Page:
BP is no stranger to bribing members of governments across the globe. It might not be fair to say that they’ve refined it to an art-form, but they are certainly adept at using money to lubricate political machinery. Their exploits have frequently been brought to light by a hyper-litigious oil man from Denver named Jack Grynberg. He’s made his fortune by seeking out fraud and bribery within the oil industry, bringing charges against giants like BP and Royal Dutch Shell, and then taking his settlements in the form of stakes in their oil production. What he’s uncovered is that the oil giants, and BP in particular, have no problem dedicating financial resources to subvert governments whenever it furthers their profit making endeavors. For example, throughout the past decade, BP waged a campaign of direct bribes of officials in Kazakhstan, home of one of the planet’s largest oil and natural gas deposits. It’s estimated that BP and a subsidiary expended over $12 million dollars in bribes in order to sway the Kazahk government to issue licenses to themselves. Developing nations sell their politicians at bargain prices.

But getting government officials to grant licenses-for-bribes here in the US isn’t so easy. Or is it? Until July of last year, BP maintained at least one “ticket hotline,” operating in California that provided passes to major sports and music events. These were offered, free of charge, for politicians, their staff, and their families. Josh Harkinson of Mother Jones News investigated the hotline, and found that in the five years before it was shut down, over 1,200 tickets had been provided, and in the ten years it had been running, BP had spent over $300,000 on the program. In March 2002, when the Sacramento Kings were locked in a playoff battle with the Los Angeles Lakers, 9 state senators and 12 state assembly members, including the speaker, pumped BP for the coveted seats. While serving as assembly speaker in 2006, Los Angeles Democrat Fabian Núñez and his family watched the Kings beat the Chicago Bulls on BP's dime. During Democrat Karen Bass' tenure as speaker between 2008 and 2010, 13 members of her staff tapped BP for 2 tickets to see Disney on Ice, Tina Turner, and Madea's Big Happy Family.” Priority was typically given to members of the state government who were directly involved in California’s energy and transportation bureaus, as well as the state’s legislative and executive branches. It’s doubtful that these tickets were ever considered to be gifts with no strings attached. They were political party-favors – soft-gloved reminders that the fun never needs to stop, as long as everyone plays their part. BP is a patron that rewards the virtue of obedience in its elected officials.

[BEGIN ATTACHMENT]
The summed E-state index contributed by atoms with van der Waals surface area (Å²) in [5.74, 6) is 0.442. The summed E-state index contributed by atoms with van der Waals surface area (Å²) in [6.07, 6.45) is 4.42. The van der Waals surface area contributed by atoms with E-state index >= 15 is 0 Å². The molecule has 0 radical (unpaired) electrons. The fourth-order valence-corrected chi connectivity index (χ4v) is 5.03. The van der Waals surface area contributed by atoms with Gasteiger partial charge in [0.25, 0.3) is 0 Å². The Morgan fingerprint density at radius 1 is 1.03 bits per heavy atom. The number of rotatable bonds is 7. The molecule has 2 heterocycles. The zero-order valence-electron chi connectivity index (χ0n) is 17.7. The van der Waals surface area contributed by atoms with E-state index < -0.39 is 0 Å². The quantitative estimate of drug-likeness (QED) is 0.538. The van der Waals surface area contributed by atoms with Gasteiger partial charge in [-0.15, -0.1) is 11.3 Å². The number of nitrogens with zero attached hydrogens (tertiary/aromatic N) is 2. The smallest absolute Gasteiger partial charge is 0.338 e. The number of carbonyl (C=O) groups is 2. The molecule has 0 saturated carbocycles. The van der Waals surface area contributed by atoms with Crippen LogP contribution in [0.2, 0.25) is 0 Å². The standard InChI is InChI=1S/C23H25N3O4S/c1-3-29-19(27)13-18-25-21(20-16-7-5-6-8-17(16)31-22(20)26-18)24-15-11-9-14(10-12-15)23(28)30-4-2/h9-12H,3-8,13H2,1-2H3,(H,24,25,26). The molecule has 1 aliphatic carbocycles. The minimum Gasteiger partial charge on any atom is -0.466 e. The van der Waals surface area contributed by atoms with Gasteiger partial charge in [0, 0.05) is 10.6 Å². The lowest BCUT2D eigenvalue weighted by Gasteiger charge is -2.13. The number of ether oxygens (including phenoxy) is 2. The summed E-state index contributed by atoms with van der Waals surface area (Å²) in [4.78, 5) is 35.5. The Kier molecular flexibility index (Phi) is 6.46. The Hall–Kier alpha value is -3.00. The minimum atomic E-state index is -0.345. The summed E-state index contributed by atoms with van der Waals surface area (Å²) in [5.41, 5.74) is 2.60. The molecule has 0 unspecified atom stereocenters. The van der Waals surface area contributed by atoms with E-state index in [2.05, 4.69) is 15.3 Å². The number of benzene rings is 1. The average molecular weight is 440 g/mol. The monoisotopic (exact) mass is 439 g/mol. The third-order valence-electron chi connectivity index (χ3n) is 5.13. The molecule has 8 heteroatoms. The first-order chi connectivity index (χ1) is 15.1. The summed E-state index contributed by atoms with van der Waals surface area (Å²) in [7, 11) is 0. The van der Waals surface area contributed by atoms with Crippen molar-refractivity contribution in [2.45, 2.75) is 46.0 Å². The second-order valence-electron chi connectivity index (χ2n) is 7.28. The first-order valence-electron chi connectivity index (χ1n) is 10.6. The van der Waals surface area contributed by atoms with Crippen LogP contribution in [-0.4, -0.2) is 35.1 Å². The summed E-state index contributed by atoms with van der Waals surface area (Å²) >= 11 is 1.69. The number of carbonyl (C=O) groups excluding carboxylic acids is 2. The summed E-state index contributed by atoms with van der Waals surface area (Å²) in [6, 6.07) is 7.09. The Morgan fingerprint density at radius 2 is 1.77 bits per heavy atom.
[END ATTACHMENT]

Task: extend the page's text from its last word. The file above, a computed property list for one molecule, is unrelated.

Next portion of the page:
What better way to secure that loyalty than sliding money into the campaign coffers? Over the past two decades, BP has contributed over six million dollars directly to campaign funds of various politicians. Our president received more than seventy-five thousand dollars worth of campaign contributions from BP during the election cycle in 2008, more than any other candidate running for the office. If we have any curiosity as to why BP was given authority over Coast Guard assets during the response to the leak, maybe this is a good place to start inquiring. Does seventy-five to eighty thousand dollars buy the right to staff federal agencies with corporate commissars?

Now, in April of 2011, BP is looking to return to return to the Gulf. The corporation has petitioned the administration to rescind the moratorium on drilling it imposed last year, after the disaster. The timing is most likely not coincidental. The Supreme Court has recently ruled that corporations are no longer bound by a decades old law that limits their ability to contribute to political campaigns. Their 2008 contribution of a few tens-of- thousands of dollars may seem paltry when compared to the millions that are tossed around during campaign seasons, but the 2012 election is going to be an entirely different game. The spending cap has been removed, and their cash can gush into the electoral system like oil into the Gulf Stream.

It’s likely that their recent request to start drilling is a direct question to the Obama administration: “Will you kiss the ring?” How badly does Obama want an almost limitless pool of campaign funds? If he bends to the request, he’ll likely be sticking around for four more years. If not, we’ll likely have someone with an (R) tacked behind their name in the Oval Office in January of 2013.

Sinking Memories